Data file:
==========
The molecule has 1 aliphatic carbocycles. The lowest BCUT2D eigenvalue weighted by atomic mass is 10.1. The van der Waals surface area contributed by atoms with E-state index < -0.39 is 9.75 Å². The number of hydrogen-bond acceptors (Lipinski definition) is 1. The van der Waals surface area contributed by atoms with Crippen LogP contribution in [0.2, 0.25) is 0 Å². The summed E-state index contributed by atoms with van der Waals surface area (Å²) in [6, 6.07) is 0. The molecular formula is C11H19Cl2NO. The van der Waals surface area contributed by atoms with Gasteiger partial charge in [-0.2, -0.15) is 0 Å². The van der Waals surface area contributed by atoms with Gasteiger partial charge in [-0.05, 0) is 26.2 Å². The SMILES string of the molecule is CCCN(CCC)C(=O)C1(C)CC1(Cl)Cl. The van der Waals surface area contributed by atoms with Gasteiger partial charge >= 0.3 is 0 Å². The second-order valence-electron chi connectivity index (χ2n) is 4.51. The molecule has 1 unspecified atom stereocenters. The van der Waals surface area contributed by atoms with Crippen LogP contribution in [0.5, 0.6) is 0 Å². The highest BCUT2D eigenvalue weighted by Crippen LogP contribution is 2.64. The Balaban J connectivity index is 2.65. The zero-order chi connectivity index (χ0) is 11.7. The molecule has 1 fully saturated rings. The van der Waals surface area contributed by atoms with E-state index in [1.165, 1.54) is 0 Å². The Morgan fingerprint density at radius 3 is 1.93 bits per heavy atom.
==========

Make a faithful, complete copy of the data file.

The molecule has 1 aliphatic carbocycles. The lowest BCUT2D eigenvalue weighted by atomic mass is 10.1. The van der Waals surface area contributed by atoms with E-state index < -0.39 is 9.75 Å². The number of hydrogen-bond acceptors (Lipinski definition) is 1. The van der Waals surface area contributed by atoms with Crippen LogP contribution in [0.2, 0.25) is 0 Å². The summed E-state index contributed by atoms with van der Waals surface area (Å²) in [6, 6.07) is 0. The molecular formula is C11H19Cl2NO. The van der Waals surface area contributed by atoms with Gasteiger partial charge in [-0.2, -0.15) is 0 Å². The van der Waals surface area contributed by atoms with Gasteiger partial charge in [-0.05, 0) is 26.2 Å². The SMILES string of the molecule is CCCN(CCC)C(=O)C1(C)CC1(Cl)Cl. The van der Waals surface area contributed by atoms with Gasteiger partial charge >= 0.3 is 0 Å². The second-order valence-electron chi connectivity index (χ2n) is 4.51. The molecule has 1 unspecified atom stereocenters. The van der Waals surface area contributed by atoms with Crippen LogP contribution in [0.5, 0.6) is 0 Å². The highest BCUT2D eigenvalue weighted by Crippen LogP contribution is 2.64. The Balaban J connectivity index is 2.65. The zero-order chi connectivity index (χ0) is 11.7. The molecule has 1 fully saturated rings. The van der Waals surface area contributed by atoms with E-state index in [1.165, 1.54) is 0 Å². The Morgan fingerprint density at radius 3 is 1.93 bits per heavy atom.